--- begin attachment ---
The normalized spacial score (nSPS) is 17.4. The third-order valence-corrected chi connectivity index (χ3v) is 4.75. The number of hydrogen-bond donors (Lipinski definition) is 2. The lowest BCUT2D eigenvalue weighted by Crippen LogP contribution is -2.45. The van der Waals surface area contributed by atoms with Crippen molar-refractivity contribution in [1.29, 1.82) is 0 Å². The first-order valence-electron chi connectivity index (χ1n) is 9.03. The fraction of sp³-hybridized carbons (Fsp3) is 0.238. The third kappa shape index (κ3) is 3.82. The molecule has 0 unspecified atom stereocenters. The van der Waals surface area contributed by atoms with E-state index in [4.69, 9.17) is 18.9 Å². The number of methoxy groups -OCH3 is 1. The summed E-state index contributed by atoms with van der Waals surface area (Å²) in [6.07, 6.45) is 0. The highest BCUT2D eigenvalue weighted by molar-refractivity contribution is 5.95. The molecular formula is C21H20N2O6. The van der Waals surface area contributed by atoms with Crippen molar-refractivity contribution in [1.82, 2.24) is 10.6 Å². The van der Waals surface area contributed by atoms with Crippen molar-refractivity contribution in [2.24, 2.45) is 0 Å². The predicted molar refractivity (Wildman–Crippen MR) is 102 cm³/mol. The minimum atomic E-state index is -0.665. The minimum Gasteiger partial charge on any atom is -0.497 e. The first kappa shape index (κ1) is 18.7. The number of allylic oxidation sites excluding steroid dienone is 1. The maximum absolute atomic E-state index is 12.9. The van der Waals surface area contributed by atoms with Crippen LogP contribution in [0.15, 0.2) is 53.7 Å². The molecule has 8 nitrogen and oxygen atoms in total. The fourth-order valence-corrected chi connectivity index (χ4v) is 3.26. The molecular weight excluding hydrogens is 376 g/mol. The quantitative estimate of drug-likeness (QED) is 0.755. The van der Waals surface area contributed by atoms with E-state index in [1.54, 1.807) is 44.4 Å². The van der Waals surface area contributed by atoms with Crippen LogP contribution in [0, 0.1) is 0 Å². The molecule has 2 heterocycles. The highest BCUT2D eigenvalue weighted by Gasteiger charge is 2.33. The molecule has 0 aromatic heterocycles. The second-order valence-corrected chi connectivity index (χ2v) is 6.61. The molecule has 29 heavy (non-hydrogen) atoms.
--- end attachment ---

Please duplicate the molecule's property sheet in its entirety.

The normalized spacial score (nSPS) is 17.4. The third-order valence-corrected chi connectivity index (χ3v) is 4.75. The number of hydrogen-bond donors (Lipinski definition) is 2. The lowest BCUT2D eigenvalue weighted by Crippen LogP contribution is -2.45. The van der Waals surface area contributed by atoms with Crippen molar-refractivity contribution in [1.29, 1.82) is 0 Å². The first-order valence-electron chi connectivity index (χ1n) is 9.03. The fraction of sp³-hybridized carbons (Fsp3) is 0.238. The third kappa shape index (κ3) is 3.82. The molecule has 0 unspecified atom stereocenters. The van der Waals surface area contributed by atoms with E-state index in [4.69, 9.17) is 18.9 Å². The number of methoxy groups -OCH3 is 1. The summed E-state index contributed by atoms with van der Waals surface area (Å²) in [6.07, 6.45) is 0. The highest BCUT2D eigenvalue weighted by molar-refractivity contribution is 5.95. The molecular formula is C21H20N2O6. The van der Waals surface area contributed by atoms with Crippen molar-refractivity contribution in [1.82, 2.24) is 10.6 Å². The van der Waals surface area contributed by atoms with Crippen molar-refractivity contribution in [2.24, 2.45) is 0 Å². The predicted molar refractivity (Wildman–Crippen MR) is 102 cm³/mol. The minimum atomic E-state index is -0.665. The minimum Gasteiger partial charge on any atom is -0.497 e. The first kappa shape index (κ1) is 18.7. The number of allylic oxidation sites excluding steroid dienone is 1. The maximum absolute atomic E-state index is 12.9. The van der Waals surface area contributed by atoms with Crippen LogP contribution in [0.15, 0.2) is 53.7 Å². The molecule has 8 nitrogen and oxygen atoms in total. The fourth-order valence-corrected chi connectivity index (χ4v) is 3.26. The molecular weight excluding hydrogens is 376 g/mol. The quantitative estimate of drug-likeness (QED) is 0.755. The van der Waals surface area contributed by atoms with E-state index in [1.54, 1.807) is 44.4 Å². The van der Waals surface area contributed by atoms with Crippen LogP contribution in [0, 0.1) is 0 Å². The molecule has 2 heterocycles. The highest BCUT2D eigenvalue weighted by Gasteiger charge is 2.33. The molecule has 0 aromatic heterocycles. The second-order valence-corrected chi connectivity index (χ2v) is 6.61. The molecule has 29 heavy (non-hydrogen) atoms.